Herbert Marshall McLuhan, CC (July 21, 1911 - December 31, 1980) was a Canadian philosopher of communication theory and a public intellectual. His work is viewed as one of the cornerstones of the study of media theory, as well as having practical applications in the advertising and television industries. McLuhan is known for coining the expressions "the medium is the message" and "the global village," and for predicting the World Wide Web almost thirty years before it was invented. Although he was a fixture in media discourse in the late 1960s, his influence began to wane in the early 1970s. In the years after his death, he continued to be a controversial figure in academic circles. With the arrival of the internet, however, interest in his work and perspective has renewed. (Click here for full Wikipedia article)
A point of view can be a dangerous luxury when substituted for insight and understanding.
Ads are the cave art of the twentieth century.
All media exist to invest our lives with artificial perception and arbitrary values.
All words, in every language, are metaphors.
Any loss of identity prompts people to seek reassurance and rediscovery of themselves by testing, and even by violence. Today, the electric revolution, the wired planet, and the information environment involve everybody in everybody to the point of individual extinction. (1975)
Art at its most significant is a Distant Early Warning System that can always be relied on to tell the old culture what is beginning to happen to it.
Art is whatever you can get away with.
At the very high speed of living, everybody needs a new career and a new job and a totally new personality every ten years. (1973)
Canada is the only country in the world that knows how to live without an identity.
Computers can do better than ever what needn't be done at all. Making sense is still a human monopoly.
Everybody experiences far more than he understands. Yet it is experience, rather than understanding, that influences behavior.
Good taste is the first refuge of the non-creative.
Great ages of innovation are the ages in which entire cultures are junked or scrapped.
I don't necessarily agree with everything I say.
I've always been careful never to predict anything that had not already happened.
In television, images are projected at you. You are the screen. The images wrap around you. You are the vanishing point.
Instead of scurrying into a corner and wailing about what media are doing to us, one should charge straight ahead and kick them in the electrodes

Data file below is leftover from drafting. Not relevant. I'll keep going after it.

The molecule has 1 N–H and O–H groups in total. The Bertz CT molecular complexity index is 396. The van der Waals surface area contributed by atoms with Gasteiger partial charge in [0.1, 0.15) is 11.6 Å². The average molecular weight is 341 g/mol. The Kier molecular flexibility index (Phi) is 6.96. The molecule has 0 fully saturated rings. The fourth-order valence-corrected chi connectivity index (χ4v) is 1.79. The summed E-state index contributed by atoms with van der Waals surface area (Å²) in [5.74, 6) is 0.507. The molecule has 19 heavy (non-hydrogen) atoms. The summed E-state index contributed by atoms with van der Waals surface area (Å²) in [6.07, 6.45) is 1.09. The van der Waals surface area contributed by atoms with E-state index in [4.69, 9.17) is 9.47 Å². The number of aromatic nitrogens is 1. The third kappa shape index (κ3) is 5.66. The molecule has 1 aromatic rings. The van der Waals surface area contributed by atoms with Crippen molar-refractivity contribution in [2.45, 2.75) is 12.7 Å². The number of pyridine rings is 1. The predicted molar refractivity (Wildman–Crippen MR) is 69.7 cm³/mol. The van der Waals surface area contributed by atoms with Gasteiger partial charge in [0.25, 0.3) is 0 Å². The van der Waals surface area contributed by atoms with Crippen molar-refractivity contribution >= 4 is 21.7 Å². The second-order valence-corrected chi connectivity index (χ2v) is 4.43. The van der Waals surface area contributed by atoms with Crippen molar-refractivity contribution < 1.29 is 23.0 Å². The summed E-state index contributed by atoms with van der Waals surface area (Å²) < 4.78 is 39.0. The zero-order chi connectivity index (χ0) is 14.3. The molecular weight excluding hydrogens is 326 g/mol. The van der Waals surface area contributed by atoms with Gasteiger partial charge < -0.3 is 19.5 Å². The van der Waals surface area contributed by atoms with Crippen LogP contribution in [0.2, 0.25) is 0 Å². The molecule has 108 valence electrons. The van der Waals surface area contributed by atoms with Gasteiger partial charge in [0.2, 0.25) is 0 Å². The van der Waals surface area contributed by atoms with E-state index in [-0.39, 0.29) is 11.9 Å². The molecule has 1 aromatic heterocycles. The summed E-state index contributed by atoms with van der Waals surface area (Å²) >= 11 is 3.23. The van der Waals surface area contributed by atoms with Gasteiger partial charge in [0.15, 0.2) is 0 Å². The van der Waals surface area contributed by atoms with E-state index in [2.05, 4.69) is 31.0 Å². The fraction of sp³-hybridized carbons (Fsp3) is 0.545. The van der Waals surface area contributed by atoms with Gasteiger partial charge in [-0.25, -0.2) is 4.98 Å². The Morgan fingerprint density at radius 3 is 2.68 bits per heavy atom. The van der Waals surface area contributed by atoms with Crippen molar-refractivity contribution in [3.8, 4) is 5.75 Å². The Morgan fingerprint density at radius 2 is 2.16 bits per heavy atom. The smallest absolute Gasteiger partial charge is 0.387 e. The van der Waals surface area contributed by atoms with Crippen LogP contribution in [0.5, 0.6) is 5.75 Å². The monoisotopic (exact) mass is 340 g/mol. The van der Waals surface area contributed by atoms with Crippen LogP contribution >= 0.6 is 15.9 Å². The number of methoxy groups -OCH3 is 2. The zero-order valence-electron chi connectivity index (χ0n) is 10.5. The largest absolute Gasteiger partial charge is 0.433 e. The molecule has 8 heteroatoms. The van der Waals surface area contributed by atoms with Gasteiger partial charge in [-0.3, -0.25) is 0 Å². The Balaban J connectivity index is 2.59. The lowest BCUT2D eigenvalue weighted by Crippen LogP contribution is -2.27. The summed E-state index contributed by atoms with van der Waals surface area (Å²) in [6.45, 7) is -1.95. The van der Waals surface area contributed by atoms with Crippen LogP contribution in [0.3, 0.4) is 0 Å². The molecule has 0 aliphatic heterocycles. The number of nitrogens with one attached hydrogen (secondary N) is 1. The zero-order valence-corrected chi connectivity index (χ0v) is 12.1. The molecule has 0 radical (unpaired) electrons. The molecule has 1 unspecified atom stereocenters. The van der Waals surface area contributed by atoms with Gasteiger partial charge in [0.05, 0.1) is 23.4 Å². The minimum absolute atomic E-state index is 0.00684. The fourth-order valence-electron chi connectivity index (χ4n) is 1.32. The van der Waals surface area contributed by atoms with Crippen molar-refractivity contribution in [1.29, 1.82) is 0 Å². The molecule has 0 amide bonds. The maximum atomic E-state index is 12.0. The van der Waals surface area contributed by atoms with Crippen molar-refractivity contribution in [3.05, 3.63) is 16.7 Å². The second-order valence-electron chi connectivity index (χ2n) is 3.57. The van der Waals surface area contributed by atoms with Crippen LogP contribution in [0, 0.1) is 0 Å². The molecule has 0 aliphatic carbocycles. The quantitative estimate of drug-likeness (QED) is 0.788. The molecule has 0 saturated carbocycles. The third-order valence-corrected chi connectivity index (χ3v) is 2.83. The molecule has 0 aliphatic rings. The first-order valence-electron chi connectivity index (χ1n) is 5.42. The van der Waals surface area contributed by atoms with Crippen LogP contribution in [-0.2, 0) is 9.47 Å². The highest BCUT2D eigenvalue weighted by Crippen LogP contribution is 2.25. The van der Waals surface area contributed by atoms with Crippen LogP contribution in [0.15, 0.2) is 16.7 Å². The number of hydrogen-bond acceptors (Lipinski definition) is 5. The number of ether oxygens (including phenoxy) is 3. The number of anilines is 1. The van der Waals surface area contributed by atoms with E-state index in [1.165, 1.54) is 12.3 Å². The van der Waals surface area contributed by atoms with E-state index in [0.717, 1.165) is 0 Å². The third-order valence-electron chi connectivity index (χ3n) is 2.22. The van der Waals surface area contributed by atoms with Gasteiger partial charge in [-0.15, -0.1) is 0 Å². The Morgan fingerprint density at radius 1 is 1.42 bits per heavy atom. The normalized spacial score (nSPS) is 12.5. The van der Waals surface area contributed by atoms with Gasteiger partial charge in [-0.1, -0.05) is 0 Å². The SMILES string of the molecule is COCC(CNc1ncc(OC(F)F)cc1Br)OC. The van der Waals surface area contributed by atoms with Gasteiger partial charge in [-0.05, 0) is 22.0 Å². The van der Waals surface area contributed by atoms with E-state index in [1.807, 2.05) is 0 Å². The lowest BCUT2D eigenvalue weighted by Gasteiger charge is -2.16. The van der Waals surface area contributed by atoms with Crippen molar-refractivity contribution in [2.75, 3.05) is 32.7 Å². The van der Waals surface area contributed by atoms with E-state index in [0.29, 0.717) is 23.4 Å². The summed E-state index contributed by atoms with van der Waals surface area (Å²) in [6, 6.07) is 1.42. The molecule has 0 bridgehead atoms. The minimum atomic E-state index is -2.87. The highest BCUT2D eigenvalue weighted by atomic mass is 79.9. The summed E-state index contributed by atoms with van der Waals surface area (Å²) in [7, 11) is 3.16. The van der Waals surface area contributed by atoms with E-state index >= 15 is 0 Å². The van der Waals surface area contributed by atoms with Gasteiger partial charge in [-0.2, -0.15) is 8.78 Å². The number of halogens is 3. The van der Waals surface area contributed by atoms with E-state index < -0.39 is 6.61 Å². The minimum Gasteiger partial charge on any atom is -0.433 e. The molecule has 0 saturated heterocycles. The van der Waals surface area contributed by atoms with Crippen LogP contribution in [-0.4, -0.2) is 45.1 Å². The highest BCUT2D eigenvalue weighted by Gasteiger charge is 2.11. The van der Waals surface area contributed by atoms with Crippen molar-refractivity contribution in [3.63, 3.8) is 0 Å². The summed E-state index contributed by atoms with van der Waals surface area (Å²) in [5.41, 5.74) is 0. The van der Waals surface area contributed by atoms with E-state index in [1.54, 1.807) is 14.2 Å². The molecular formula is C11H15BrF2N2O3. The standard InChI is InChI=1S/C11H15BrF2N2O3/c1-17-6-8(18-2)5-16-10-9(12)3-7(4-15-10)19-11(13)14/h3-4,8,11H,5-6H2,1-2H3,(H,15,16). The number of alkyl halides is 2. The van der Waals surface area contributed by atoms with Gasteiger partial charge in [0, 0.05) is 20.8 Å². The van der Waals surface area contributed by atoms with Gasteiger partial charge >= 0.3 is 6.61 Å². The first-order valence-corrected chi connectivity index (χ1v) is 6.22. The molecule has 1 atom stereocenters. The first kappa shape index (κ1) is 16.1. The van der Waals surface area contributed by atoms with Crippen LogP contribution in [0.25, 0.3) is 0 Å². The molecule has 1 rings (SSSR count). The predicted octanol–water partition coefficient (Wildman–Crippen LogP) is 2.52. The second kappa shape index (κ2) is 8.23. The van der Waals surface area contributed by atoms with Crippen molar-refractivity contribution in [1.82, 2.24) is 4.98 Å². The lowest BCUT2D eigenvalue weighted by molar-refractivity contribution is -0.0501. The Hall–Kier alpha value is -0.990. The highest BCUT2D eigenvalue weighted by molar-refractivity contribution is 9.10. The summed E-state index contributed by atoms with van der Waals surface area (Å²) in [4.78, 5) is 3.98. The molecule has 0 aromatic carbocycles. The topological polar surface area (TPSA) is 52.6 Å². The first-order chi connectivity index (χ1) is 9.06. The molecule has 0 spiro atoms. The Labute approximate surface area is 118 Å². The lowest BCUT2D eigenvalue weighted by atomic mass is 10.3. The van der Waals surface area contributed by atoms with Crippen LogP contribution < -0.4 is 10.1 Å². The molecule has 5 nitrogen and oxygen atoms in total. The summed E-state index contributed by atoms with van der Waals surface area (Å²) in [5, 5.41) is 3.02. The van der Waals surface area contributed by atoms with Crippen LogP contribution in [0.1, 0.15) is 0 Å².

Language is a form of organized stutter.
Man in the electronic age has no possible environment except the globe and no possible occupation except information-gathering
Man works when he is partially involved. When he is totally involved he is at play or leisure.
Money is a poor man's credit card.
Mysticism is just tomorrow's science dreamed today.
New media are new archetypes, at first disguised as degradations of older media.
Omnipresence has become an ordinary human dimension.
One of the effects of living with electric information is that we live habitually in a state of information overload. There's always more than you can cope with.
Only puny secrets need protection. Big secrets are protected by public incredulity.
Only the vanquished remember history.
Our Age of Anxiety is, in great part, the result of trying to do today's jobs with yesterday's tools.
Poetry and the arts can't exist in America. Mere exposure to the arts does nothing for a mentality which is incorrigibly dialectical.
School is the advertising agency which makes you believe you need the society as it is.
Television brought the brutality of war into the comfort of the living room. Vietnam was lost in the living rooms of America- not on the battlefields of Vietnam.
The bible belt is oral territory and therefore despised by the literati.
The global village is a place of very arduous interfaces and very abrasive situations.
The inner trip is not the sole prerogative of the LSD traveler; it's the universal experience of TV watchers.
The media have substituted themselves for the older world.
The more data banks record about us, the less we exist.
The more you make people alike, the more competition you have. Competition is based on the principle of conformity.
The most human thing about us is our technology.
The mother tongue is propaganda.
The percept takes priority of the concept.
There are no passengers on Spaceship Earth. We are all crew.
There is a real, living unity in our time, as in any other, but it lies submerged under a superficial hubbub of sensation.
We drive into the future using only our rearview mirror.
We have become like the most primitive Palaeolithic man, once more global wanderers, but information gatherers rather than food gatherers. From now on the source of food, wealth and life itself will be information.
What disqualifies war from being a true game is probably what also disqualifies the stock market and business- the rules are not fully known nor accepted by all the players.
When new technologies impose themselves on societies long habituated to older technologies, anxieties of all kinds result.
World War III is a guerrilla information war, with no division between military and civilian participation.